Don’t Focus On What You Can’t Do Focus On What You Can
Don't Focus On What You Can't Do Focus On What You Can
SNIPPET #67 – FREEDOM FRIDAY
Doctors told his parents to prepare for their newborn’s death. Their newborn son had been born with so many broken bones, it was easier to count the unbroken ones. He would never survive, they said.
Luckily, Sean had no idea he was supposed to die, and his parents had no intention of giving up on their baby.
Today, all of those doctors who pronounced a death sentence upon that little bundle of life are dead, and Dr. Sean Stephenson is very much alive.
Sean knows it is his parents’ love for him that carried him through dangerous years. “Their greatest gift to me,” he says, “was refusing to lose faith in my survival.”
Osteogenesis Imperfecta, or Brittle Bone Disease, is a daunting, painful condition. This genetic disorder leaves bones vulnerable to breaking with little to no provocation. For Sean, the natural act of being born was enough to crush most of his bones. For years afterward, it was his parents who encouraged him to think beyond his disabilities and focus on his abilities instead. When disappointment sank its claws into him, his parents would be right there reminding him there is more than one way to realize a dream.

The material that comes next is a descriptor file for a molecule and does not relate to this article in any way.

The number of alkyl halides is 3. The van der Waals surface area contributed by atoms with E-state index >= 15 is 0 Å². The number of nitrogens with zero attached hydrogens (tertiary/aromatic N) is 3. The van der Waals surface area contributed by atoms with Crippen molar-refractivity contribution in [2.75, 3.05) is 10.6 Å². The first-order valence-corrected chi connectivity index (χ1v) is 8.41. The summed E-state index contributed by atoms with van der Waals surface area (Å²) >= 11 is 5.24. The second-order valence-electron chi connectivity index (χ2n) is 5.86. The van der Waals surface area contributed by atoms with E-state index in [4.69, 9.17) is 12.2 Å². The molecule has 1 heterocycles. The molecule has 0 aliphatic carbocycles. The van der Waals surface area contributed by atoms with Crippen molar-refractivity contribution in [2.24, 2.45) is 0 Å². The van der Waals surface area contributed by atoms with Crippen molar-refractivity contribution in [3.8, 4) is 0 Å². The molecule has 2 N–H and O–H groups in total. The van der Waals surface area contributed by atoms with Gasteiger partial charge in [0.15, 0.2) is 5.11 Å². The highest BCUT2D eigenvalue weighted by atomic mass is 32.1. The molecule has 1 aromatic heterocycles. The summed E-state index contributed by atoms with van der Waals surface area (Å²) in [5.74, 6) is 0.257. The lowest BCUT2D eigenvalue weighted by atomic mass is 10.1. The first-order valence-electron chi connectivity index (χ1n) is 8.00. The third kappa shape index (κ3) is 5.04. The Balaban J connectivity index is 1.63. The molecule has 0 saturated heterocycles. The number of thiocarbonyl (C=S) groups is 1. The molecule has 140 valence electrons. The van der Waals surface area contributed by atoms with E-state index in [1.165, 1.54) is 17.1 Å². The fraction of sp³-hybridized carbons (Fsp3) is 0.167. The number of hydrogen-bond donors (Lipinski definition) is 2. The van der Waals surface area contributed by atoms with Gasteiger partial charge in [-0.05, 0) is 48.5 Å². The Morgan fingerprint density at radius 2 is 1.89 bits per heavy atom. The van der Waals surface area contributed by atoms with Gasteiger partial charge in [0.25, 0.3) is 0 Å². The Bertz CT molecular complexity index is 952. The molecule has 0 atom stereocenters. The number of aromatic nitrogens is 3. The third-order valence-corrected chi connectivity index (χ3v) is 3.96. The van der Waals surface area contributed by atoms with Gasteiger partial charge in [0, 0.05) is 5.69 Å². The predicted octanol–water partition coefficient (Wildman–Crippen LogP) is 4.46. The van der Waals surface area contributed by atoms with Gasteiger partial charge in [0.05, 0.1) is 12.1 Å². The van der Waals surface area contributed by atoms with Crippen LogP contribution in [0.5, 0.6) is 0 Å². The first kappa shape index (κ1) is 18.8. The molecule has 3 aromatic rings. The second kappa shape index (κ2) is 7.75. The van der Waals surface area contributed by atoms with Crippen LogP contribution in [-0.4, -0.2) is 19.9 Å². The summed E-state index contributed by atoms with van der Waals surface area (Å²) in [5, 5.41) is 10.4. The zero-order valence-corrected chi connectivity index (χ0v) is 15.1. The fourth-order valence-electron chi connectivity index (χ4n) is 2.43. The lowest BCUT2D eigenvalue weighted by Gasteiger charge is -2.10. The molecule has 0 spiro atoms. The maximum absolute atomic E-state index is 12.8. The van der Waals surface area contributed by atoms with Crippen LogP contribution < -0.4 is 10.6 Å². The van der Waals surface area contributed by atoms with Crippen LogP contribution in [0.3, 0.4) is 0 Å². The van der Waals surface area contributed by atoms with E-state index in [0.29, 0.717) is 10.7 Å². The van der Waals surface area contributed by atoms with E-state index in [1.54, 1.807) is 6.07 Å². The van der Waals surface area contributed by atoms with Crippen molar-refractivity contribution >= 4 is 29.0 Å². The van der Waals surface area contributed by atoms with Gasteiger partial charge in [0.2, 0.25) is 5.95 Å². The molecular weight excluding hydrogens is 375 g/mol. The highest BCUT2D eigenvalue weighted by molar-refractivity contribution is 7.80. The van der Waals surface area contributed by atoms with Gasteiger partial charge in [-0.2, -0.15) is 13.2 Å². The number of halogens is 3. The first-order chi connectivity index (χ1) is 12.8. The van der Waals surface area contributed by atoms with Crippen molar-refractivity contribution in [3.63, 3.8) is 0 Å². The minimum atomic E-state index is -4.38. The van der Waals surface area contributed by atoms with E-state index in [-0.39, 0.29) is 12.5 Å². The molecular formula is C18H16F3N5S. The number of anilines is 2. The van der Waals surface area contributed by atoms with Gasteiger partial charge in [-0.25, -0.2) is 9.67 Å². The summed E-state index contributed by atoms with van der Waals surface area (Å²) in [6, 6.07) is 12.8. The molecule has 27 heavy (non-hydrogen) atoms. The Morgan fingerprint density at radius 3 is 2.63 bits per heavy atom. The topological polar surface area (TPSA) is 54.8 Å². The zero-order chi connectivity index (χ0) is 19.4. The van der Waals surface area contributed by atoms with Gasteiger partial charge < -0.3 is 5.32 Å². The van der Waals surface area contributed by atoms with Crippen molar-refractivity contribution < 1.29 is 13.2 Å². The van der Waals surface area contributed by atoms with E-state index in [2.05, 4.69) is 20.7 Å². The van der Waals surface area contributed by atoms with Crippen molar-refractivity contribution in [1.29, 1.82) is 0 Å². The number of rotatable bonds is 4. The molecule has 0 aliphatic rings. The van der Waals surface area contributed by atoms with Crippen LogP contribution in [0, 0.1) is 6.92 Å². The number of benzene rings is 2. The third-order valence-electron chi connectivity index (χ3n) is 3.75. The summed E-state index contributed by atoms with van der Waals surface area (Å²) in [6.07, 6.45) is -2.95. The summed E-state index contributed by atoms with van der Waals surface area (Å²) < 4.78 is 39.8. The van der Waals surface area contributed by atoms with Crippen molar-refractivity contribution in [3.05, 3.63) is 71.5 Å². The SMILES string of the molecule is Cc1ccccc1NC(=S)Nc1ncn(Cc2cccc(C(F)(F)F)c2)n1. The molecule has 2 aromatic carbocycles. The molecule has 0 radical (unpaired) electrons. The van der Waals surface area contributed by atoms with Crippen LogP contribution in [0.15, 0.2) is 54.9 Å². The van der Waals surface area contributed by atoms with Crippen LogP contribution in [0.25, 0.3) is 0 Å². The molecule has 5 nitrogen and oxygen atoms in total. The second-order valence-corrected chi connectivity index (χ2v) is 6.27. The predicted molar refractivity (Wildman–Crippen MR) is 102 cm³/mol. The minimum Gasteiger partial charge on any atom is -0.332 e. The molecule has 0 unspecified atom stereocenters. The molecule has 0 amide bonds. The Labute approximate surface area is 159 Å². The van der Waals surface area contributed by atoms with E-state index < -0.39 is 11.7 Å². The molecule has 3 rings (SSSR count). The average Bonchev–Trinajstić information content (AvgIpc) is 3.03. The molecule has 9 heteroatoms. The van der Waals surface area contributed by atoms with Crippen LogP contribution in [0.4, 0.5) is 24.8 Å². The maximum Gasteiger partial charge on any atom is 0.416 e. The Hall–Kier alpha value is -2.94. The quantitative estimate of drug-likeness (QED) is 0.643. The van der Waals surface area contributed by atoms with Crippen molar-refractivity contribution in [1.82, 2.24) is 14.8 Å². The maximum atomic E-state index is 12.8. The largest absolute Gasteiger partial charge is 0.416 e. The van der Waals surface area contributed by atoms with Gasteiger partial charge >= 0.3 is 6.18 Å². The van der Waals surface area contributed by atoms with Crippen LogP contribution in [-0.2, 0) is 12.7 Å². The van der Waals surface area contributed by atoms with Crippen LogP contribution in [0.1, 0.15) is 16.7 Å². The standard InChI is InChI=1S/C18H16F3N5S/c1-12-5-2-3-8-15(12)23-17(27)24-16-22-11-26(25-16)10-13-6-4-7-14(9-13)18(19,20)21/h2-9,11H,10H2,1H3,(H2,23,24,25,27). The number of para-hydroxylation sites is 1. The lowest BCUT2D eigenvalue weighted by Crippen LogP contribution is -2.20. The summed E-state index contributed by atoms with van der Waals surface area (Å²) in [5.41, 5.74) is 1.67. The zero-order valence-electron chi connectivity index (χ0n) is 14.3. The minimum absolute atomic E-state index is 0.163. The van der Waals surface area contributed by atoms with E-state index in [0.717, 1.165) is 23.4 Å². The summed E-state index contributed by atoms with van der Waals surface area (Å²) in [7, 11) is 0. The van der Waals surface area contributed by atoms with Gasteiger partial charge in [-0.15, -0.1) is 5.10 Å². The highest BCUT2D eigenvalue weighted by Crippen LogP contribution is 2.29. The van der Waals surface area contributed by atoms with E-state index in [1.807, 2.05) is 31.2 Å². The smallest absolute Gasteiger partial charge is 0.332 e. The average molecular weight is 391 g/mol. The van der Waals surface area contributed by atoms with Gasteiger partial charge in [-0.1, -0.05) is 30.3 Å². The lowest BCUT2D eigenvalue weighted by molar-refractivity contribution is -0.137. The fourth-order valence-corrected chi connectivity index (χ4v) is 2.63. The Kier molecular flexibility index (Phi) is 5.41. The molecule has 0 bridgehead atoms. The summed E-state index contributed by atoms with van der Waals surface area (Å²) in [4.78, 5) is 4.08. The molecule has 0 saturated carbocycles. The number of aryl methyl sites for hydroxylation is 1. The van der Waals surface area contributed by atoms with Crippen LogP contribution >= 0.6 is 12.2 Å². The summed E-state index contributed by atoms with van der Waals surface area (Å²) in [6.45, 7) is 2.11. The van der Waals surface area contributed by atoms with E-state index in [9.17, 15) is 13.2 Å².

“Sean,” his father told him, “you’re not going to be on the basketball team but if you work hard enough one day you can own a basketball team.”
Sean learned to assume control of his own response to the life he’s been given. He embraced pain and let it become his teacher, “…and I was a good little student,” Sean Stephenson says.
When a broken bone left him rooted to the very spot of the injury for weeks at a time, Sean taught himself meditation and visualization. When he missed weeks of class, he witnessed the impact of dedicated teachers donating their own time, to come to his home and sit beside him on the floor, as they caught him up on his lessons.
When he meets someone who pities him, or flinches or even expresses disgust at him, he turns the sting of their reaction into a boomerang packed with forgiveness and education.
And as for those who have less kind reactions than pity, Sean accepts the role of their educator. He views these occasions as a responsibility to put his best self forward, helping people enjoy the experience of meeting him, and dispel the misperceptions often bred from ignorance.
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